For newspaper stocks, 2012 was a surprisingly good year
Total revenues are not yet headed in the right direction, but investors still liked what they saw in the newspaper industry last year and bid up share prices accordingly.
Six of eight publicly traded companies showed gains for 2012; four of those were up 30 percent or more. The two companies that lost ground -- Washington Post and A.H. Belo -- were down just 3.1 percent and 2.1 percent, respectively.
Lee showed the biggest percentage gain, up 62.9 percent, followed by McClatchy (36.8 percent), E.W. Scripps (35 percent) and Gannett (34.7 percent).
If you bought a bundle of newspaper stocks at the beginning of last year and sold Monday, you would likely have pocketed a 25 percent gain.
There is an element of paradox to these results. The industry continues to struggle with the basic problem of finding new sources of revenue to make up for continuing declines in print advertising. Print advertising was off by more than $1.1 billion through three quarters, compared to digital ad gains of just $58 million. Circulation and other revenue gains would improve that comparison but still not come close to making up the difference.
So what did investors like about the companies? Here are eight positives:
- Digital pay plans, combined with aggressive print price increases, are generating new circulation revenues. More than 400 of 1,350 daily papers now have implemented or plan some version of a digital paywall.
- On an operating basis, the great majority of papers are profitable. Only a handful have closed or reduced print frequency.
- While some of the companies struggle to make interest payments, pay down debt and fund pension obligations, these and other legacy costs became less threatening in the course of the year.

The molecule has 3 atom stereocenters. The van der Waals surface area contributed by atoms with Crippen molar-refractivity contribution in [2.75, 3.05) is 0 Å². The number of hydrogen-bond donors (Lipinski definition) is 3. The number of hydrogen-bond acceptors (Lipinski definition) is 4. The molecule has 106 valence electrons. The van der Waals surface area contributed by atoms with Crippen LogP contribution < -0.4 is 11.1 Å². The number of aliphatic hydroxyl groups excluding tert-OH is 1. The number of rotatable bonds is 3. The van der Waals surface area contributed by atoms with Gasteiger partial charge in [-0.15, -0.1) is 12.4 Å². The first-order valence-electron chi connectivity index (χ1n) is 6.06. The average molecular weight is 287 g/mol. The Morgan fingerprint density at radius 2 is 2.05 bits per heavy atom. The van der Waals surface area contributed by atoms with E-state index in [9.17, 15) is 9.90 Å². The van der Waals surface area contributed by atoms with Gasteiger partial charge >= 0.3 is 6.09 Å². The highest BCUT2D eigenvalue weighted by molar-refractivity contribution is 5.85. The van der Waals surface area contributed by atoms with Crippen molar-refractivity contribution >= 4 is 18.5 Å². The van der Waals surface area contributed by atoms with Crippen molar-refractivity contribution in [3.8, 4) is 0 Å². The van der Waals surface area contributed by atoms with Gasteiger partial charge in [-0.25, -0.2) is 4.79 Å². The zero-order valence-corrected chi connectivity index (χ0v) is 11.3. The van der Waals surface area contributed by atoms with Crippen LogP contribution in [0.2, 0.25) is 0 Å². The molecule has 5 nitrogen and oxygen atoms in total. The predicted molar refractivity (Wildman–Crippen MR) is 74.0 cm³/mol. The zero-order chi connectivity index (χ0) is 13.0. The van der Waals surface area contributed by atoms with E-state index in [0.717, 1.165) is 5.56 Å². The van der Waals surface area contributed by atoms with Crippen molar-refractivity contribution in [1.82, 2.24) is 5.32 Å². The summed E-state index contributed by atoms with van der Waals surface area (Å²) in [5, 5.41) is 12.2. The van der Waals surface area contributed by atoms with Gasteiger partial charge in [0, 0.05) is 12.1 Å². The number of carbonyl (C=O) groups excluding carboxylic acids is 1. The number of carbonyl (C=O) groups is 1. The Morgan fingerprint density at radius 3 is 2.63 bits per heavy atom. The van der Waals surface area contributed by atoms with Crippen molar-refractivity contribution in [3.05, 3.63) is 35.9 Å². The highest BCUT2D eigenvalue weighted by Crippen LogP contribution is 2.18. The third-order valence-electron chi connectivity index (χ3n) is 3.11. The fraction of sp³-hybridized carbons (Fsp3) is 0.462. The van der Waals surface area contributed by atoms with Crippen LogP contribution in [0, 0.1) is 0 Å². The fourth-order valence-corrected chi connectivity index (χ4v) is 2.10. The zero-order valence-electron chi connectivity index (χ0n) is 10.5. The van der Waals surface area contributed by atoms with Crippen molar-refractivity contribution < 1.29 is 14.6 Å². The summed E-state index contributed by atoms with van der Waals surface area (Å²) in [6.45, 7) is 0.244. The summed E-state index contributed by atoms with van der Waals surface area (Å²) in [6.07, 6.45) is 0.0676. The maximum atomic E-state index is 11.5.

- Companies are showing good results from their investments in digital companies like CareerBuilder. Many have also launched promising digital/social marketing agencies for local businesses.
- Those companies with local TV operations (Gannett, Scripps, Washington Post, Journal Communications) had even better-than-expected revenue and profit gains in a banner year for political advertising.
- Sunday insert advertising, despite potential future shifts to mobile, held up well as newspapers have also been successful in stabilizing or improving Sunday circulation.
- An improving economy should boost continuing problem categories like real estate.
- 2012 was a positive year for the broader market with the S & P 500 up 13 percent.
Gannett was an especially strong case in point, benefiting both from results in its broadcast division and a strong portfolio of digital businesses. The company is putting digital pay plans at all 80 of its community newspapers and so far has met promises of revenue growth.
The New York Times Co., by contrast, has had even more dramatic success with its digital subscription plans. But it missed earnings targets in the third quarter and has no cushion of broadcast business to buoy results. Its shares were up just over 10 percent for the year.
To put the good news in perspective, stock prices are still way down from their peaks in the mid 2000s. But this is a far better performance than 2011, in which all eight of the companies experienced declines.
Share prices are essentially a measure of what investors think will happen financially in the near-term -- the next three to five years. So it is fair to say the industry's prospects are considerably brighter entering 2013 than they were a year ago.